Mouse heart 're-grows when cut', study shows
Scientists in the United States have found newborn mice can re-grow their own hearts.
The mice had a large chunk of their heart removed a day after birth, only for the heart to restore itself within three weeks.
Fish and amphibians are known to have the power to re-grow heart tissue, but the study in Science is the first time the process has been seen in mammals.
British experts said understanding the process could help human heart care.
The researchers at the University of Texas Southwestern Medical Center surgically removed what is known as the left ventricular apex of the heart (about 15% of the heart muscle) from mice just a day after birth.
The heart was then quickly seen to regenerate and was fully restored after 21 days. After two months, the organ still appeared to be functioning normally.
But when the same procedure was tested on mice aged one week, the heart failed to regenerate, suggesting this power of self-repair is extremely short-lived in mice.
The belief is that heart cells within the mouse have a narrow window after birth within which they can continue to replicate and repair. Subsequent tests suggested that these repair cells were coming from within the heart muscle.
"What our results show are that the new heart muscle cells which repair the amputated region of the heart came from proliferation and migration of pre-existing heart muscle cells," said Professor Eric Olson, who worked on the study.
"We have no evidence they came from a stem-cell population."
Many amphibians and fish, most famously the zebrafish, have the ability to renew heart muscle right into adulthood.
This new study suggests mammals too have such capacity for self-repair, if only for a limited time after birth.
Professor Olson believes future research will show humans have a similar capacity, although no experiments involving human heart tissue are currently planned.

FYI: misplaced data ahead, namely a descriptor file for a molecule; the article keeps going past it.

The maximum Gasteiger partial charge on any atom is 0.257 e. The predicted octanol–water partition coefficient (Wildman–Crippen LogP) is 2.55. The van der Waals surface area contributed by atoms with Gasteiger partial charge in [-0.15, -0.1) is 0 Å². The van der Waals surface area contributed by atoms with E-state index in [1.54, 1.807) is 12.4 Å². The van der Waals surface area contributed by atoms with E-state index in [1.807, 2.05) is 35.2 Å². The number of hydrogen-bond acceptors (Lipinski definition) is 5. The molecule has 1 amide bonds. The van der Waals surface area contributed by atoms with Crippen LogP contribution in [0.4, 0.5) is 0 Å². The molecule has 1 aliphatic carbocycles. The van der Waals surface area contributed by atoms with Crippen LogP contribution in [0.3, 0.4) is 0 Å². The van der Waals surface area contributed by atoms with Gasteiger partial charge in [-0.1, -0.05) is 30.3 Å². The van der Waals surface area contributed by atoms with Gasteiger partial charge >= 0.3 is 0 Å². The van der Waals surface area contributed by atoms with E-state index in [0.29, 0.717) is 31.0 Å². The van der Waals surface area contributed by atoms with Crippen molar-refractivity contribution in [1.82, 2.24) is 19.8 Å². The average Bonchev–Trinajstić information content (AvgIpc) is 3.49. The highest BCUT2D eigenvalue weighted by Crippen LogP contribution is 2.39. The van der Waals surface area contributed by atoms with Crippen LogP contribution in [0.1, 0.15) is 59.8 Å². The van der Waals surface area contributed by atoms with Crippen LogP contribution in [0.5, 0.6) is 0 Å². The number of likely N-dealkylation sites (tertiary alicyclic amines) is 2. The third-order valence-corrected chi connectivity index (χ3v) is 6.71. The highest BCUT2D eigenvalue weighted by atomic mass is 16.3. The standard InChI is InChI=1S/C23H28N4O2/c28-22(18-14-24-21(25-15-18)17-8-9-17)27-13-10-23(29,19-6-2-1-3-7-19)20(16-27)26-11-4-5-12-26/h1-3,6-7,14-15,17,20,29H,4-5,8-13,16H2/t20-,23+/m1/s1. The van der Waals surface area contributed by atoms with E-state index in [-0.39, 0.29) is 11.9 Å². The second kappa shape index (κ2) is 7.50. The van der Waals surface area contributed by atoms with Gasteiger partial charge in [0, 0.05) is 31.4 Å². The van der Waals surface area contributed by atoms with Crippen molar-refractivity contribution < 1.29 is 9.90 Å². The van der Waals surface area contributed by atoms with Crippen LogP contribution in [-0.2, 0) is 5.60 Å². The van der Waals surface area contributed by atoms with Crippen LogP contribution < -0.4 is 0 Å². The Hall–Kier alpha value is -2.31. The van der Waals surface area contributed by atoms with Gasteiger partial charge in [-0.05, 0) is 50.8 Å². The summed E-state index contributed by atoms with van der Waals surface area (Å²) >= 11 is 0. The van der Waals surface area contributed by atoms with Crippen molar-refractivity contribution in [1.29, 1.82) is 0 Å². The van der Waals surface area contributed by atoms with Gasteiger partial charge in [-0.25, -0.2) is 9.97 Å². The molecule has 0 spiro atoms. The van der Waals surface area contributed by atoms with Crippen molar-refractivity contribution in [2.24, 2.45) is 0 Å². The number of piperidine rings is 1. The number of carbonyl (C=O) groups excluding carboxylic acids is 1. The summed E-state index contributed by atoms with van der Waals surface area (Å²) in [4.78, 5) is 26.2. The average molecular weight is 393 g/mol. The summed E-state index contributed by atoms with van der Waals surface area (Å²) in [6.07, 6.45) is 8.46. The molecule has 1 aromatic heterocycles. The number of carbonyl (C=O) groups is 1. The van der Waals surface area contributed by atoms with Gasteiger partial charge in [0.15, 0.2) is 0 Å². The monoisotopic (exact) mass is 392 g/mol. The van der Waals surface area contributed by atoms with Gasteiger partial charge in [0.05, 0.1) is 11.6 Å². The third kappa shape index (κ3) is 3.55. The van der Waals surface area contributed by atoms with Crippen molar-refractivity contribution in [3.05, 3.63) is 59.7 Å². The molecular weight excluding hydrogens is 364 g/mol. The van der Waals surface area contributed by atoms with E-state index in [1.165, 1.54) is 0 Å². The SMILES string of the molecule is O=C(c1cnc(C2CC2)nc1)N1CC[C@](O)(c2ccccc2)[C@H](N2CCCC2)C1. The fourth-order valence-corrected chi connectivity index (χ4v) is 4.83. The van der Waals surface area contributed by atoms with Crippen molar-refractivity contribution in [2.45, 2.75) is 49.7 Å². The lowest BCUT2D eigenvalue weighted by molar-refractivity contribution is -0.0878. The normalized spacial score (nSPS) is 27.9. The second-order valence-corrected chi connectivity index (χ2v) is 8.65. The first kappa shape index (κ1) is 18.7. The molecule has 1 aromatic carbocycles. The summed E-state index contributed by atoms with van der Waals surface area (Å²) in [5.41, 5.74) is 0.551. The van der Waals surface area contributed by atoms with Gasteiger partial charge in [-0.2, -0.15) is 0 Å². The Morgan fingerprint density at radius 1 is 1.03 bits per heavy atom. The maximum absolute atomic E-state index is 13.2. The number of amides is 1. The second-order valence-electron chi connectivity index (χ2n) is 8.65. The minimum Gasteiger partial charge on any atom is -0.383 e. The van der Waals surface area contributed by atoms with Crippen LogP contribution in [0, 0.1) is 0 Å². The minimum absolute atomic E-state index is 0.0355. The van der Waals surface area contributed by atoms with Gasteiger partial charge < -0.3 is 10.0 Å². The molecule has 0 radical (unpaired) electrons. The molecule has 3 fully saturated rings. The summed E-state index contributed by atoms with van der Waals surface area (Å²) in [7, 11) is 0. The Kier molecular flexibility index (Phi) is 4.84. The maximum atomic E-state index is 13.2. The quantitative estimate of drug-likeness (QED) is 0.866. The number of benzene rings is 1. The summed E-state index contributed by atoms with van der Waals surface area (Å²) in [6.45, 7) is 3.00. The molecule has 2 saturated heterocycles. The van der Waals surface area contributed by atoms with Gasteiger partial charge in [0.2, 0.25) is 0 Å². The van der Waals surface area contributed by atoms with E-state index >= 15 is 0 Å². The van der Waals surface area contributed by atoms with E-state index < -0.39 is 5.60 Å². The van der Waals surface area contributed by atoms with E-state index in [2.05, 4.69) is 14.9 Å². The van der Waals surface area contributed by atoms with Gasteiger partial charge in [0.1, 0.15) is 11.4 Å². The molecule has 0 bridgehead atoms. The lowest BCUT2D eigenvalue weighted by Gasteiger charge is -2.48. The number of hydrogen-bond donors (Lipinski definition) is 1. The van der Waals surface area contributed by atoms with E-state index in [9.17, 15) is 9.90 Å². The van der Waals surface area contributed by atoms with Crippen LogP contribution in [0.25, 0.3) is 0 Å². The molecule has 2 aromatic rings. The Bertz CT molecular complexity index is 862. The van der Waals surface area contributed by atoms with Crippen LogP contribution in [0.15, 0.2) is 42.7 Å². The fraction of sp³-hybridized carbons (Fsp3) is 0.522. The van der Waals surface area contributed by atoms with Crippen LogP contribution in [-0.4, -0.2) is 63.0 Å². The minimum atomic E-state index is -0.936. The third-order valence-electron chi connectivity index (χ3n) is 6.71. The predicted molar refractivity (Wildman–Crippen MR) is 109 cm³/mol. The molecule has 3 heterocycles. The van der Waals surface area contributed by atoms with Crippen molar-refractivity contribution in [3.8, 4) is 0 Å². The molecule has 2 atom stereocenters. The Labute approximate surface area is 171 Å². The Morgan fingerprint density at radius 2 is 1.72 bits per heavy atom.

"There's no reason to believe that the same window would not exist in the human heart.
"Everything we know about development and early function of the mouse heart is comparable to the human heart so we're quite confident that this process does exist in humans, although that of course still has to be shown."
The team's focus is now on looking at ways to "re-awaken" this capacity to self repair in adult mice, with the ultimate ambition to do the same in humans to repair damage sustained during heart attacks.
"We've identified a micro-RNA (a small piece of genetic material) which regulates this process so we're tying to use that as a way of further enhancing cardiac regeneration later in life and we're also screening for new drugs which can re-awaken this mechanism in adult mice," he said.
Professor Jeremy Pearson, associate medical director of the British Heart Foundation, said the study showed heart regeneration was not the exclusive preserve of zebrafish and newts, but said more work needed to be done to understand what was actually going on inside the healing heart.
"This exciting research shows for the first time that young mice, like fish and amphibians, can heal their damaged hearts," he said. "It strengthens the view that understanding how this happens could provide the key to healing adult human hearts."
Professor Olson concedes there will be problems ahead. What works in the low-pressured heart of a zebrafish, might not work in the high-pressured multi-chambered heart of humans.
Meddling with heart muscle cells could, for instance, trigger arrhythmias in the heart, he said.